RadioShack reported its fourth quarter earnings today, and revealed that it plans to close twice as many stores as initially forecast. The company said slow foot traffic, heavy promotions, and weak smartphone sales during the holiday season led to a quarterly loss of $191.4 million. The company had warned it would close about 500 stores to cut costs, but has now doubled that number to 1,100. The closures will leave RadioShack with about 4,000 stores still open in the U.S. RadioShack is in the process of updating both its image and its sales strategy with a focus on electronic entertainment devices. It sells devices from AT&T, Sprint, and Verizon Wireless.
AT&T this week admitted that its planned late 2013 launch of VoLTE has been delayed. "We're in the final stages of optimization," said Kris Rinne, AT&T's SVP of network technologies in an interview with Fierce Wireless. But added, "It's not quite ready." VoLTE passes voice calls over LTE networks as data rather than through the traditional circuit-switched method used by most cell phones. Verizon Wireless has also delayed plans to launch VoLTE. It initially hoped to launch the service by late 2013, but in December pushed the launch back to mid 2014.
AT&T today lit up LTE 4G in a batch of smaller cities and towns around the country. The new markets include Anderson, Ind.; Deridder, La.; Midland, Mich.; Lebanon, Mo; Claremont, N.H.; Lumberton, N.C.; Bismark, N.D.; Bellefontaine and Defiance, Ohio; Greenwood and Seneca, S.C.; and Gainesville, Texas. AT&T customers with LTE-capable devices in these markets should experience improved mobile broadband performance.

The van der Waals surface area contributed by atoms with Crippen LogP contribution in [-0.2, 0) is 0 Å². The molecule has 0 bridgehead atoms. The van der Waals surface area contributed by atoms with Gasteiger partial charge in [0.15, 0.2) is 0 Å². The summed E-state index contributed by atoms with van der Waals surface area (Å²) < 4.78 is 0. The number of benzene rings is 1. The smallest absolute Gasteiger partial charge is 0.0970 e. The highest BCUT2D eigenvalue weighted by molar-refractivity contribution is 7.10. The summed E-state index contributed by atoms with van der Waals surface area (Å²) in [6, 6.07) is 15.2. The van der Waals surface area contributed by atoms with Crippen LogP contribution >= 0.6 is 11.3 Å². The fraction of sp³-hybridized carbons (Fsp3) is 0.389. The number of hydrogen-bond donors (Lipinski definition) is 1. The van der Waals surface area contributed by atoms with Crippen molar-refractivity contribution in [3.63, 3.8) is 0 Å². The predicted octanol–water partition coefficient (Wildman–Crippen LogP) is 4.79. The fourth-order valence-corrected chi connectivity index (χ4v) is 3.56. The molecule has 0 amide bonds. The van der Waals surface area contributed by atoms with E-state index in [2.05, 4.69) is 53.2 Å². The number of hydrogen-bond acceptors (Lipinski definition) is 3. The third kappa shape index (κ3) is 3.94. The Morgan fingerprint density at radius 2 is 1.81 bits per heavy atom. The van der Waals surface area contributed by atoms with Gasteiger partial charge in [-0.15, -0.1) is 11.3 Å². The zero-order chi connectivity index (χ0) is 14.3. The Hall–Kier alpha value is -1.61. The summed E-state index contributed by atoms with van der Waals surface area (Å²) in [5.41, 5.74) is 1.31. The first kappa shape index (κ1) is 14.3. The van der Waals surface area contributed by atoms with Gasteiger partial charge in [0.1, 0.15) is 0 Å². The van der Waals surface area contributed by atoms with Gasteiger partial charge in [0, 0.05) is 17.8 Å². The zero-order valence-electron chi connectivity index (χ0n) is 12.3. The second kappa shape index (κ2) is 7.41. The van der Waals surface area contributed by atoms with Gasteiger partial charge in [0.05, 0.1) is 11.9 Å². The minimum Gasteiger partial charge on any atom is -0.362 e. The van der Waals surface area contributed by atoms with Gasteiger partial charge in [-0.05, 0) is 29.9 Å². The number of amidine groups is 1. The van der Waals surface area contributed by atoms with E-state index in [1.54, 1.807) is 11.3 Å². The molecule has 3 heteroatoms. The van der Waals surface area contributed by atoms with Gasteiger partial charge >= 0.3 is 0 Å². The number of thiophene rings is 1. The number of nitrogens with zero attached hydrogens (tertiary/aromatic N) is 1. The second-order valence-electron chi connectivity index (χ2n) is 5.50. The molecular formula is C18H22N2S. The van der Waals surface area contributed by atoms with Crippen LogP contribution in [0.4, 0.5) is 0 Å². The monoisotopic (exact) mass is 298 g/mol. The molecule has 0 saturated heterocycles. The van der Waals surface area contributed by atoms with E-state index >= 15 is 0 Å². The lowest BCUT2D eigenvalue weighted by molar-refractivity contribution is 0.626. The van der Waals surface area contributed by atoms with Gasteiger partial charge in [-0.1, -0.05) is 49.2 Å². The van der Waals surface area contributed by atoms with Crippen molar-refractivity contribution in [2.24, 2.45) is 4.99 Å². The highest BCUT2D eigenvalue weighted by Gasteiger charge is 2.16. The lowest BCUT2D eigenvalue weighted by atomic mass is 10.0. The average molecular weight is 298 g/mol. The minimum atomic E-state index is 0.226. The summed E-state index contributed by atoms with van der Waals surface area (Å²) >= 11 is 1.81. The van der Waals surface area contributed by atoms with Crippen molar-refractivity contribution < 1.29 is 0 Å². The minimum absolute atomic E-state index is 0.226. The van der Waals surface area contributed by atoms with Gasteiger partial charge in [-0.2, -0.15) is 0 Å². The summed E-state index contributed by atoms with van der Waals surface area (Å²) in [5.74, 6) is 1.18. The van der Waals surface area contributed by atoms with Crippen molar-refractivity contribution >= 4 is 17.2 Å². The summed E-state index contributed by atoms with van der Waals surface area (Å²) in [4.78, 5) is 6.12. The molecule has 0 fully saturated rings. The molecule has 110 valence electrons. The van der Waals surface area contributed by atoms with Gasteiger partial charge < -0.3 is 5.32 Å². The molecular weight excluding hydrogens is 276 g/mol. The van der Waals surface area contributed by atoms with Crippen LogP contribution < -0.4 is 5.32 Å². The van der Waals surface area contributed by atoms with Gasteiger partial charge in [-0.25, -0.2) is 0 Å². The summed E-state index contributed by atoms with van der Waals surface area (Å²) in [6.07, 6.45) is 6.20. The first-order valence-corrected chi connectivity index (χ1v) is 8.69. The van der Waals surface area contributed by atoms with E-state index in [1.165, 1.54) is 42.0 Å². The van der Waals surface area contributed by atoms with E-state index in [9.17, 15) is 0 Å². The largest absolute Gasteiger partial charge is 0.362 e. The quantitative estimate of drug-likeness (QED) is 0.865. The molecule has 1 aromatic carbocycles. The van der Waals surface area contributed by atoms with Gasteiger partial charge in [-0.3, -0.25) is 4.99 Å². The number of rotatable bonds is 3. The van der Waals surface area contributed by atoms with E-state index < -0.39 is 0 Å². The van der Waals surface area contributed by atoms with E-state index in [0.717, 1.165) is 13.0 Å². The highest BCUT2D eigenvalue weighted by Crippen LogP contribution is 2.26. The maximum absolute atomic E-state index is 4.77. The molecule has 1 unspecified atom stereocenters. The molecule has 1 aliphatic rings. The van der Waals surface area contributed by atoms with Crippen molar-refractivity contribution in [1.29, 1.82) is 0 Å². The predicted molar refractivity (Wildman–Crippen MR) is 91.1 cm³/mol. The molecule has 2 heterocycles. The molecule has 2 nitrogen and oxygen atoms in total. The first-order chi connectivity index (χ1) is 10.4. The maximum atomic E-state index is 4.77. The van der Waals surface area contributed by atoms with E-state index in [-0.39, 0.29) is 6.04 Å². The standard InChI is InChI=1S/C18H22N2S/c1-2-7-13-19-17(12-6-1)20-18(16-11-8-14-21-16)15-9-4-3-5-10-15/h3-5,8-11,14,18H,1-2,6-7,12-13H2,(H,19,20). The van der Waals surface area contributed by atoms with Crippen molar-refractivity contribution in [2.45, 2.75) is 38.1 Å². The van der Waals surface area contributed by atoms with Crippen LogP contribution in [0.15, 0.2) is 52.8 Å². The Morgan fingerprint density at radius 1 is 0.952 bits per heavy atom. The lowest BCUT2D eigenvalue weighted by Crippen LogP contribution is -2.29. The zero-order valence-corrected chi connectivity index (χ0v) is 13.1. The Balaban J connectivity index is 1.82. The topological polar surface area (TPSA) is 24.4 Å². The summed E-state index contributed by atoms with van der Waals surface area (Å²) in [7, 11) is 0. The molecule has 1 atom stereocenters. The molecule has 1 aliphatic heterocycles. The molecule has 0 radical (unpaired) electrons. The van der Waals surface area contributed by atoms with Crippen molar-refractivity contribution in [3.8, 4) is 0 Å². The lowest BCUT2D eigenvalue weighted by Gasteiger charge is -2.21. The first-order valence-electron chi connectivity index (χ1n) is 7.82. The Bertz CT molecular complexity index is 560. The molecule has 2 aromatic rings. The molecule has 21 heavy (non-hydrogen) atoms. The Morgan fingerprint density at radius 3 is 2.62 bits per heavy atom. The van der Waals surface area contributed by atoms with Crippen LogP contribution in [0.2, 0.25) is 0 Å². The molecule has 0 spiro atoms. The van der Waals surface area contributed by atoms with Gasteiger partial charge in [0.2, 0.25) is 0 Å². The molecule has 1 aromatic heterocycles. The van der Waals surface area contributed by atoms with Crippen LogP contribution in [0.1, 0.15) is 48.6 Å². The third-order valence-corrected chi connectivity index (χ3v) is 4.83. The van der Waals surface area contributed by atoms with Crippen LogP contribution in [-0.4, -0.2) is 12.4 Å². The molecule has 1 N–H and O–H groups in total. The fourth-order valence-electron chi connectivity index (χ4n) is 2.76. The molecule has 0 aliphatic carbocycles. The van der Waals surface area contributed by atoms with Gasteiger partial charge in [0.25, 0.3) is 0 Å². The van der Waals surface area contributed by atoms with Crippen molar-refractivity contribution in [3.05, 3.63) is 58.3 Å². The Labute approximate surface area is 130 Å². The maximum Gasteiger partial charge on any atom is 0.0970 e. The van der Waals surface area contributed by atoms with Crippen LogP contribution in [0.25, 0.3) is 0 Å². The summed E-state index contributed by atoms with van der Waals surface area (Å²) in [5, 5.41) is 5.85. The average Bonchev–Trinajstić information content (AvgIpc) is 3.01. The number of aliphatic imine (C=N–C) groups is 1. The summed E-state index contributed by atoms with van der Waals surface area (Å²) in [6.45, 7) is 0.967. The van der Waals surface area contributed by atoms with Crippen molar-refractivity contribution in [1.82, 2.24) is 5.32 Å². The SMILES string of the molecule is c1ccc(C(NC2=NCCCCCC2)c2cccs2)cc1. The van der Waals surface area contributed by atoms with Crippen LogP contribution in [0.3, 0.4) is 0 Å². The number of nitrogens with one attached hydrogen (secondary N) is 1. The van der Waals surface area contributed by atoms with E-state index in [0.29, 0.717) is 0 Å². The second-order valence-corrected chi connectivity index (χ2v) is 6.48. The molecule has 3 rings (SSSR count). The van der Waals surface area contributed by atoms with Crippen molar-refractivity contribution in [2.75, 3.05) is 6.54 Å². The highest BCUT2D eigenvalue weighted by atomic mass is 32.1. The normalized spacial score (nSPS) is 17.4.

Pantech has reached out to its creditors in hopes that they'll allow the ailing firm to restructure its debt. At the moment, Pantech owes creditors more than the entire market capitalization of the company. "Through this [debt] workout, we expect to improve Pantech's financial status and secure a stable flow of liquidity," said Pantech. Pantech's creditors haven't yet agreed to the proposition. Pantech announced reorganization plans last September. It furloughed hundreds of employees, and is no longer selling phones outside of its home market. The last device Pantech brought to the U.S. was the Breeze IV for AT&T.